Have you ever seen a large, warty, bug-eyed frog in your house or your backyard? It might be a Cuban treefrog, an invasive species in Florida.

What’s going on?

Florida is home to four nonnative frogs in Florida including the Cuban treefrog, which was accidentally brought to Florida in the 1920s. These frogs are native to Cuba, the Cayman Islands, and the Bahamas, and they have established populations in the Florida panhandle and peninsula. Cuban treefrogs are considered invasive because they harm the environment and cause problems for humans.  

Cuban treefrogs eat at least five species of Florida’s native treefrogs and have been responsible for declines of some native treefrog species, especially in urban areas. Their tadpoles also compete with native treefrog tadpoles for space and have even preyed upon the tadpoles of native squirrel treefrogs. Although they are eaten by several species of native Florida snakes, Cuban treefrogs also have adaptations that help them avoid being eaten by predators. The frog’s toxic skin secretions make them less susceptible to drying out and less nutritious to predators.  

Cuban treefrogs are also common in urban areas in tight, enclosed spaces such as behind storm shelters or vinyl siding. They also hide by lights on the walls of houses and wait to catch insects that are attracted to the lights. In addition to using homes as shelter, they also poop on walls and windows. If there are a lot of Cuban treefrogs in the area, their fecal deposits can become unsightly and leave ugly stains. Although they are not lethal to pets, the secretions of Cuban treefrogs can cause discomfort to dogs and cats that bite the frogs. 

Why is it important?

Cuban treefrogs are an invasive species that harm the ecology of native Floridian treefrogs and the quality of human life. Hard freezes and other cold spells have somewhat limited the spread of Cuban treefrogs. However, as the climate warms, scientists predict that the range of the Cuban treefrog will increase to much of the southeastern United States.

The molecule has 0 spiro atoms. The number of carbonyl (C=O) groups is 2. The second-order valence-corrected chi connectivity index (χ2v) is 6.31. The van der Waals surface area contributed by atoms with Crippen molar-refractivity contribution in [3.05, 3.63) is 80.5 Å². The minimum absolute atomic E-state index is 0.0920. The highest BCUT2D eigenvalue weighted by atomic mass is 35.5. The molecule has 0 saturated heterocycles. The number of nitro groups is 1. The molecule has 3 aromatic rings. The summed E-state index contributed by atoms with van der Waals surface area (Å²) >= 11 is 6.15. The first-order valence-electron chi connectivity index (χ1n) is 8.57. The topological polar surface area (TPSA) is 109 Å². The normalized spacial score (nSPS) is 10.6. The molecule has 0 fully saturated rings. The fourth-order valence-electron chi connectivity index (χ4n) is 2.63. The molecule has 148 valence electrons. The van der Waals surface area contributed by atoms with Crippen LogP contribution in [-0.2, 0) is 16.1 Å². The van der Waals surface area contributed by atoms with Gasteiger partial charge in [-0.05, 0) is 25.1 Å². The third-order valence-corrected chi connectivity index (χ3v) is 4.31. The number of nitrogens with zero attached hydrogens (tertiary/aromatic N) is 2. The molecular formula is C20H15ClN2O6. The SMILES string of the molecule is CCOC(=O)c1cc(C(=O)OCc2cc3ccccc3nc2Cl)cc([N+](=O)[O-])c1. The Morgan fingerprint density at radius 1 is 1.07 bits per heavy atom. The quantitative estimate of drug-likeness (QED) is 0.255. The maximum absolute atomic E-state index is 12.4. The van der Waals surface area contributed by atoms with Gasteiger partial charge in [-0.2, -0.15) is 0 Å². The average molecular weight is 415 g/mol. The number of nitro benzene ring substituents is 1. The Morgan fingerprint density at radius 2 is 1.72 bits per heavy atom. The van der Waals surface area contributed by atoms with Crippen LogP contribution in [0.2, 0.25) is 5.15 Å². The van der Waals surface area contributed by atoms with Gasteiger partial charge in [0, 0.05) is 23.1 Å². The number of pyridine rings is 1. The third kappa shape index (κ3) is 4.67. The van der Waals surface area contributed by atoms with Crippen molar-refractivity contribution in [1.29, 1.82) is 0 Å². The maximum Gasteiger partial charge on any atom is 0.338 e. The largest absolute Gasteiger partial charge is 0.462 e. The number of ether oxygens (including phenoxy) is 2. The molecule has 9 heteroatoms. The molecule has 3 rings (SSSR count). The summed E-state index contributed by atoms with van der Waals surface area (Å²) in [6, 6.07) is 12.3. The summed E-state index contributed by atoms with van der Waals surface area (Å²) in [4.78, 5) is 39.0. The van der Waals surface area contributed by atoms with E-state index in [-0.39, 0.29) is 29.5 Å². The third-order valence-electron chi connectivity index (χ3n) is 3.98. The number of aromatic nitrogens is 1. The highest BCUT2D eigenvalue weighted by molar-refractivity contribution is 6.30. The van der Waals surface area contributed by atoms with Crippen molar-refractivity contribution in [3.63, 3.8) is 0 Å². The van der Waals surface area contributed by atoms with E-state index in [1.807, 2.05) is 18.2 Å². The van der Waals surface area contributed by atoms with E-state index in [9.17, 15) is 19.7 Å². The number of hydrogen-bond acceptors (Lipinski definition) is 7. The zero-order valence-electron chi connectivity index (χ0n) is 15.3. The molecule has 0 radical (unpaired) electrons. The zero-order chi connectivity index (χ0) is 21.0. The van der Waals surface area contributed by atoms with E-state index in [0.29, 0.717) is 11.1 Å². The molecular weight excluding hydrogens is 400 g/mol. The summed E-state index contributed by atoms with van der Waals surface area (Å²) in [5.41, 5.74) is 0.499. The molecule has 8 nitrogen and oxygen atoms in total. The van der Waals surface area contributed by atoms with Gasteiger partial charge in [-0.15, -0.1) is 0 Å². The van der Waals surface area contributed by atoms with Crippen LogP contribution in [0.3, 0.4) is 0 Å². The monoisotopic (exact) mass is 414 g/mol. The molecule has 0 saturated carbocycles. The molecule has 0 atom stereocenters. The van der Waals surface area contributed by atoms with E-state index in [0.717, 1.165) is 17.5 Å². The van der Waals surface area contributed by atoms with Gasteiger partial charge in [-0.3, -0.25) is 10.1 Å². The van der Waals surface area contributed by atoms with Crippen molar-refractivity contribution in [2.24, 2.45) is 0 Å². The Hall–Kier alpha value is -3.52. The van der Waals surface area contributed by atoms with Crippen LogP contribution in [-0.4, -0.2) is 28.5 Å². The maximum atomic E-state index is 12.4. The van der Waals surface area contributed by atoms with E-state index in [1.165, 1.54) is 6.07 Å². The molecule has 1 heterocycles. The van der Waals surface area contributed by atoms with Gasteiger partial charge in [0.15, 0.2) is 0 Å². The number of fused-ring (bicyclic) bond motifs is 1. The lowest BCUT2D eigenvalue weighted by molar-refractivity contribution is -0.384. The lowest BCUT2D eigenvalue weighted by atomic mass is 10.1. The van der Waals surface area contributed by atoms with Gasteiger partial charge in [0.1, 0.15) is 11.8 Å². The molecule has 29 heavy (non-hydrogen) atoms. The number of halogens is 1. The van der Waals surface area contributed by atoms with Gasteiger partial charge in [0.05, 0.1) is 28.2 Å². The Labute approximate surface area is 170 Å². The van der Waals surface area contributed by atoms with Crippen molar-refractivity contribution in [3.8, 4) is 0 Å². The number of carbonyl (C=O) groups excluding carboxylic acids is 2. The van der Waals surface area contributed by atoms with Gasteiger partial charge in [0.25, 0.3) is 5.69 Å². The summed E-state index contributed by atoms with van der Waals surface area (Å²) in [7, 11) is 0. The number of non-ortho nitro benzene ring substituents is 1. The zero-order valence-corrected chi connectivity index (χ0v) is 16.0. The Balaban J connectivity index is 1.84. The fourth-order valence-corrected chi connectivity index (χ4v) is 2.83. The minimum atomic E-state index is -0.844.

How to identify.

  • A drawing comparing the smaller toepads of a native Florida treefrog to the larger toepads of a Cuban treefrog.Large body size – if you find a treefrog larger than 3 inches, it’s almost certainly a Cuban treefrog. 
  • Obvious bug-eyed appearance. 
  • Warty skin – warts of varying sizes on the back and none on the top of the he ad. 
  • Yellowish wash where their front and rear legs are attached to their body. 
  • Color variation – creamy white to light brown. 
  • May have wavy darker markings on back.  
  • Stripes/bands on rear legs.  
  • Large toepads in comparison to native treefrogs. 

What you can do. 

Because Cuban treefrogs eat native frogs and other wildlife, it is important that we take action to manage them and reduce their negative impacts on our native species and on the quality of life of Floridians. 

  • If you find a Cuban Treefrog at your house, check the Cuban Treefrog range map and report sightings in new areas. 
  • Cover vent pipes on your roof to prevent Cuban treefrogs from accessing your plumbing system. 
  • Be sure you have correctly identified the Cuban treefrog before humanely euthanizing them. 
  • To humanely euthanize a Cuban treefrog: 
    • Capture it in a plastic bag to avoid contact with their skin secretions. 
    • Apply benzocaine (20%) to the back or belly of the frog. Benzocaine is common in first aid or burn sprays and toothache gels. 
    • Seal the bag and put it in the freezer for 24 hours. 
    • The next day, dispose of the bag. 

Information from UF/IFAS and UF Department of Wildlife Ecology and Conservation.